Thursday, 16 January 2014

How employees ‘pulling a sickie’ are damaging your business’s health

The first Monday in February has now become ‘National Sickie Day’, the day when, traditionally, statistics have shown the largest number of workers call in sick. Reasons can be attributed to the winter cold and flu season, post-Christmas blues, bad weather or the long length of time until the next public holiday – or even these ridiculous excuses. Although this whimsical term makes it seem like a harmless event, how does it affect the industry?

Managing Absence in the workplace
National Sickie Day

Whatever reason a worker gives for not coming into work, managers must be able to distinguish between those with legitimate ill-health and those who have decided to ‘pull a sickie’. This is increasingly becoming a problem, especially in large businesses where some feel they can get away with it. According to a study conducted by the Confederation of British Industry (CBI), over a fifth of employers perceived that some of their workforce felt entitled to paid days off ‘sick’ as an additional perk to increase their annual leave.1

In 2013, after a slight dip in reported cases, the proportion of non-genuine illness as a reason for not attending work has increased to around 26% 2, so the need to be able to manage employees’ absences fairly and consistently is a key skill to master.

Left unchecked, absenteeism can cause damage to an organisation. This includes reduced team morale where they have been let down by a colleague, it costs the business money in terms of lost productivity, potentially lower quality work produced due to increased workload or a skills gap of the covering employee, and drains management time as they must reorganise work and discipline the errant worker.

Of course on the opposite side of the coin is ‘presenteeism’ where workers will soldier on even in the face of illness, so as not to lag behind in their work or there is a culture where certain individuals are afraid to be off sick. This can be just as damaging to productivity as workers are there “in body but not in spirit.3

In order to address these issues, a manager must be confident and well-informed of the courses of action available, as well as relevant legislation in place to help them.  Absenteeism must be addressed as soon as possible, and measures should be put in place to prevent it from becoming a problem. However, this can easily be achieved with some knowledge and by following the correct guidelines. For example, by setting up an absence management policy in the workplace, managers will be able to monitor and reduce absence and let employees know what is expected of them. Steps such as conducting return to work interviews will allow for a discussion of the cause of absence (acting as a deterrent but also as a form of support), as well as creating an environment to uncover any underlying issues which can then be dealt with in the early stages. With correct procedures in place, a manager can go a long way towards maintaining a happy workforce without damage to morale or bottom lines.

Capita Learning & Development offers a training course in Absence Management, which will help you develop and manage your workforce, reducing unplanned absences and increasing productivity.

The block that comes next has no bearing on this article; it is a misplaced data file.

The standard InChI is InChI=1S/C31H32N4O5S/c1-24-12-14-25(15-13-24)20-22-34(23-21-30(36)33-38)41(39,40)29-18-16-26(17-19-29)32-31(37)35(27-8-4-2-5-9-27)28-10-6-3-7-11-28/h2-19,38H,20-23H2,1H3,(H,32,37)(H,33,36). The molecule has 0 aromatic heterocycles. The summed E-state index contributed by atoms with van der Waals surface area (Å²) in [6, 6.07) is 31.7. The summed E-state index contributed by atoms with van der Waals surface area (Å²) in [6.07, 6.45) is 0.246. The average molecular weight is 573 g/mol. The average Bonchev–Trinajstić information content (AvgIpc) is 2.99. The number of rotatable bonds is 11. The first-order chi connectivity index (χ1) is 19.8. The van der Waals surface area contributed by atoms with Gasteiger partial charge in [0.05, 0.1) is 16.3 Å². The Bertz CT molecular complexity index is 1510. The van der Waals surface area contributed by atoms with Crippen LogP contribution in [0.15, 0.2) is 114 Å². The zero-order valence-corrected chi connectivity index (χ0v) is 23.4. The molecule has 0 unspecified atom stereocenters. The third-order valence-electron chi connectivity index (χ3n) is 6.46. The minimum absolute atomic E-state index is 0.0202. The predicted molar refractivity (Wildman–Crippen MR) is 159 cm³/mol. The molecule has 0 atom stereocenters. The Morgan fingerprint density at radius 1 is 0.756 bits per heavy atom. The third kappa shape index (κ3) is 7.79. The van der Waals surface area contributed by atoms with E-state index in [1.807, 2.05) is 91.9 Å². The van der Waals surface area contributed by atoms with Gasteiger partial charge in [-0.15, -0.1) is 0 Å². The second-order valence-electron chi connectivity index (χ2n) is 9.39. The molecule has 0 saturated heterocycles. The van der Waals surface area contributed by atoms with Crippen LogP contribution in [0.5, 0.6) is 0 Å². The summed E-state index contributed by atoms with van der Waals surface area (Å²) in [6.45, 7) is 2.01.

[1] CBI, ‘Fit for purpose’ Absence and workplace health survey 2013, p13
[2] CIPD and Simply Health Limited 2013, Annual Report 2013, p20

Thursday, 2 January 2014

Happy New Year!

What goals have you set for yourself this year?  How determined are you to achieve them?

Capita Learning & Development New Year's Resolutions
New Year's Resolutions

It is estimated that 70% of people who set New Year’s resolutions will have abandoned them by the 3rd week of January and of the 30% that don’t, 90% of them will have given up by June.

So, what can you do now to ensure that you arrive at the end of the year, in the top 5% of those that do follow through and achieve what they set out to achieve at the beginning of the year?

Follow my top tips for setting and achieving goals and notice the difference when you see yourself still on track as the months go by.

Step One
Always write your goals down on paper.  It is proven that you are 70% more likely to achieve your goal if it is written down.

Step Two
Use my SPADE criteria when setting your goals:

S stands for specific.  Be as specific as you can.  If your goal is to earn more money, then exactly how much?  If you earned an extra £1 you would be earning more so your subconscious needs to know exactly how much more.
P is for present and positive tense.  Write your goals as if they are happening now and always in the positive so don’t write what you don’t want, write what you do.
A is for achievable. You don’t want to set yourself up for failure.
D is for date. When are you going to achieve this by?
E is for emotional evidence.  You need an end step so that you know that you have got your goal and put some feelings into it.

Step Three
Now you have your goal you need to break it down into manageable milestones and diarise them.

Step Four
Read your goals every day and visualise yourself achieving them.  Imagine that it’s happening now. Remember, you get what you focus on so focus on what you want to be happening.

Step Five
Take action.  Ask yourself everyday, “what can I do to get me closer to my goal.”  “Is what I am doing now moving me closer or further from my goal?”

Step Six

Yvonne Bleakley
Learning Consultant, Capita Learning & Development